If you are looking to buy new shoes for your adventure wedding here are a few things I recommend when shopping:

Take the time to find well fitting boots

If you know your size and are buying the same model as you’ve always worn you’ll already know which boots you are going for. If not, I’d recommend taking the time to go into a store and try different boots on to see which feel the best on your feet. Different makes and models size slightly differently so you might find yourself sizing up or sizing down accordingly.

You’ll want to make sure that your hiking boots are a snug fit around the ankle but that they don’t feel tight, pinch or rub anywhere. At the same time, you want to have a bit of room around your toes for when you’re going downhill (your feet slide forward in the shoe when you descend and if the shoe is slightly on the smaller side you can say goodbye to your toenails). Top tip’s for trying on boots are to try them on at the end of the day – as your feet are likely to swell, and take the socks with you that you plan to hike in, so that you know the boots are the perfect size with them. A good outdoor shop will often have little ramps and steps so you can try them as if you were waking up and down a steeper slope.

Hiking boots sticking out under a muddy wedding dress

Make sure they are waterproof

Whether you have a preference for leather or Gore-Tex boots, making sure your boots are waterproof is an investment worth making. Sometimes just walking through wet grass with morning dew or crossing a stream is enough to get wet feet. And when it rains in the mountains, it really rains. No one wants wet feet on their wedding day and especially not if you are hiking for several days in a row.

Prioritise good tread

Whether you are picking boots for a summer hiking elopement or a winter elopement ensuring they have good tread is essential. The trails in the mountains can be really variable, especially in the early summer season where there can be compacted snow and ice. Having good tread can also give you better grip on the downhill, helping you to feel more comfortable and stable on what is often the most dangerous part of a hike.

Different soles will be better on different terrain so you might want to think about the types of hiking you are most likely to do. In general you’ll want something with moderately deep lugs (the bumps and patterns on the sole), that still have a range of patterns and enough surface area to help you grip over rocks and smooth terrain.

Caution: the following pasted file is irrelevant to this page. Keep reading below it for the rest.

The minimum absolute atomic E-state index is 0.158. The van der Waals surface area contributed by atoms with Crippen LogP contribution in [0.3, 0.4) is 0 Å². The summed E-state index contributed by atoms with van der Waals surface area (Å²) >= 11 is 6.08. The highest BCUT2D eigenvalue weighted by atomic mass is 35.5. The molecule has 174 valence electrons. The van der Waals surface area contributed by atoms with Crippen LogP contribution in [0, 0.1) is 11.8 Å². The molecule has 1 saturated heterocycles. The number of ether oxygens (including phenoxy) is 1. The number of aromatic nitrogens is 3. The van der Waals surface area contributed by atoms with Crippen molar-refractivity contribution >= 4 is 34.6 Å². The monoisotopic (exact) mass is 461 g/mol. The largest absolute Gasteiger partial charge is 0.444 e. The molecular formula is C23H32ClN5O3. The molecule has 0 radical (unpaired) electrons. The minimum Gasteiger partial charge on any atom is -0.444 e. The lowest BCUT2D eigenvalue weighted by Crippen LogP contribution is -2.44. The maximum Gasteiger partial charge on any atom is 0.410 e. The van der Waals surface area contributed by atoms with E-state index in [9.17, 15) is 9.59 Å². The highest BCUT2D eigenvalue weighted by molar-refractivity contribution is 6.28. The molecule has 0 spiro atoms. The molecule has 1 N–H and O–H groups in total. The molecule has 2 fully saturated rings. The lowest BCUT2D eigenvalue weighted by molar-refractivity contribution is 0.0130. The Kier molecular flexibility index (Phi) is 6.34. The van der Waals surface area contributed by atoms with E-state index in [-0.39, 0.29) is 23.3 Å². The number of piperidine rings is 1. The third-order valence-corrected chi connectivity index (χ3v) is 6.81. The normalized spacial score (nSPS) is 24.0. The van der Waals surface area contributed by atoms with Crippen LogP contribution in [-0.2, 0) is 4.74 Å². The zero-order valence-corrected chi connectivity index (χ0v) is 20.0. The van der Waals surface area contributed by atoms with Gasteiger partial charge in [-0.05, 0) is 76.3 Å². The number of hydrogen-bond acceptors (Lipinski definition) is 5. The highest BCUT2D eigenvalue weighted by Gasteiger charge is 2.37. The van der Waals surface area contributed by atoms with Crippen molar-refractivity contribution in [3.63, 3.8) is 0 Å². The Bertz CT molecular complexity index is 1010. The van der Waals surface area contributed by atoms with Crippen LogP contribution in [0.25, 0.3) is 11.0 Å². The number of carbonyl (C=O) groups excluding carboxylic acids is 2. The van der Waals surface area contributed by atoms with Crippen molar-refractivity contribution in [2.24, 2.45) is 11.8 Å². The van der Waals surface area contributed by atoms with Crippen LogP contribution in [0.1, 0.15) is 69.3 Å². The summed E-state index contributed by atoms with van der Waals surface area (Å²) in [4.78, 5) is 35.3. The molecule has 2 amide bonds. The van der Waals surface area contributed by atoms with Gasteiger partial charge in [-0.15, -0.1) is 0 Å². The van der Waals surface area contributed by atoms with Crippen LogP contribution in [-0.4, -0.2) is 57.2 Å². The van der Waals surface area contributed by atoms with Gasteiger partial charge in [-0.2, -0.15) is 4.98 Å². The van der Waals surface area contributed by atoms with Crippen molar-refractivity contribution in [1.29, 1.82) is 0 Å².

collage of pohtos showing hiking boots suitable to prepare for an adventure elopement
Ideal tread profile for a hiking shoe. Vibram rubber is good for grip and pronounced heel helps stop slips on gravel.

Ankle support

Again the amount of ankle support will depend on the duration you are hiking for, and the weight you are planning to carry. I recommend that everyone wears boots that support your ankles as the mountain trails are often rockier, more uneven and less maintained than trails elsewhere.

For single day hiking you’ll want to ensure you have boots that have mid to high ankle support – generally you might find these boots slightly more flexible and easier to break in.

For longer multi day hiking it’s essential to make sure your boots are supportive enough to support you with the extra weight you’ll be carrying and the duration of the hike. Look out for boots with high ankle support that offer plenty of stability.

And most importantly remember to break your boots in. You’ll need to take them out for a few longer walks out on trails to make sure they are properly broken in, just wearing them around the house isn’t enough. When you break them in you’ll also find out if they do give you any sore spots, and you can tape or know where to put plasters in advance.

A smiling bride wearing a ski jacket, wedding dress and snowshoes

Winter Boots

I wanted to mention winter boots separately, as there are so many winter boots on the market right now, but many are unsuitable for anything outside of walking from your chalet to the apres ski bar. While I am a big fan of winter boots like Sorels, they have their time and place. If you are doing any form of hiking in the snow, even just a short walk to a viewpoint after taking up a lift, then you’ll still want a hiking boot over a winter snow boot. Most winter boots are designed to keep your feet warm but are not designed with great tread underneath or give you much stability around the ankle. It’s better to wear hiking boots with a deep tread and put some thick socks on, as you’re much less likely to slip. And if you’re planning to snowshoe, hiking boots are also the best option for footwear inside the snowshoe binding.

Examples of unsuitable footwear for winter elopements on the mountain. While these boots are warm, the tread is not enough to stop a slip on steeper, snowy slopes.

Some Hiking Boot Inspiration

Bride hiking in a wedding dress with a blue Osprey backpack

Choosing A Backpack For Your Adventure Elopement